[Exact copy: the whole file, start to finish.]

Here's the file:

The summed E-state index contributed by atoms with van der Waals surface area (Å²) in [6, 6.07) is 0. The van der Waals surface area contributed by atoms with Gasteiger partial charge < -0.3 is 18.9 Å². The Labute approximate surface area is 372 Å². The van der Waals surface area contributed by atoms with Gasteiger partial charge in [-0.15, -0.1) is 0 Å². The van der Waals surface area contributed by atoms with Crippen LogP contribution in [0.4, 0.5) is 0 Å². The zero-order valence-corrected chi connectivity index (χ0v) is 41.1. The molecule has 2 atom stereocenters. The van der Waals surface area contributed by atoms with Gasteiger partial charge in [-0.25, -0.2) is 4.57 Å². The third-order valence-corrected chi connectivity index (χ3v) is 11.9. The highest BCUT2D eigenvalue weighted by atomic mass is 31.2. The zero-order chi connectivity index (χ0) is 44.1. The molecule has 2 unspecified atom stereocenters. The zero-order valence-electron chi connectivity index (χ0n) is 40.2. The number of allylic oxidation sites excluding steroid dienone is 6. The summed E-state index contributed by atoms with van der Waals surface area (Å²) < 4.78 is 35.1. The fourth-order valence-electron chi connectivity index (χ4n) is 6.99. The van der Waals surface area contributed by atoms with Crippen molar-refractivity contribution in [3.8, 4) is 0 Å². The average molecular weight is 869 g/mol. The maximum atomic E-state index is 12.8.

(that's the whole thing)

The summed E-state index contributed by atoms with van der Waals surface area (Å²) in [6, 6.07) is 0. The van der Waals surface area contributed by atoms with Gasteiger partial charge < -0.3 is 18.9 Å². The Labute approximate surface area is 372 Å². The van der Waals surface area contributed by atoms with Gasteiger partial charge in [-0.15, -0.1) is 0 Å². The van der Waals surface area contributed by atoms with Crippen LogP contribution in [0.4, 0.5) is 0 Å². The zero-order valence-corrected chi connectivity index (χ0v) is 41.1. The molecule has 2 atom stereocenters. The van der Waals surface area contributed by atoms with Gasteiger partial charge in [-0.25, -0.2) is 4.57 Å². The third-order valence-corrected chi connectivity index (χ3v) is 11.9. The highest BCUT2D eigenvalue weighted by atomic mass is 31.2. The zero-order chi connectivity index (χ0) is 44.1. The molecule has 2 unspecified atom stereocenters. The zero-order valence-electron chi connectivity index (χ0n) is 40.2. The number of allylic oxidation sites excluding steroid dienone is 6. The summed E-state index contributed by atoms with van der Waals surface area (Å²) < 4.78 is 35.1. The fourth-order valence-electron chi connectivity index (χ4n) is 6.99. The van der Waals surface area contributed by atoms with Crippen molar-refractivity contribution in [3.8, 4) is 0 Å². The average molecular weight is 869 g/mol. The maximum atomic E-state index is 12.8.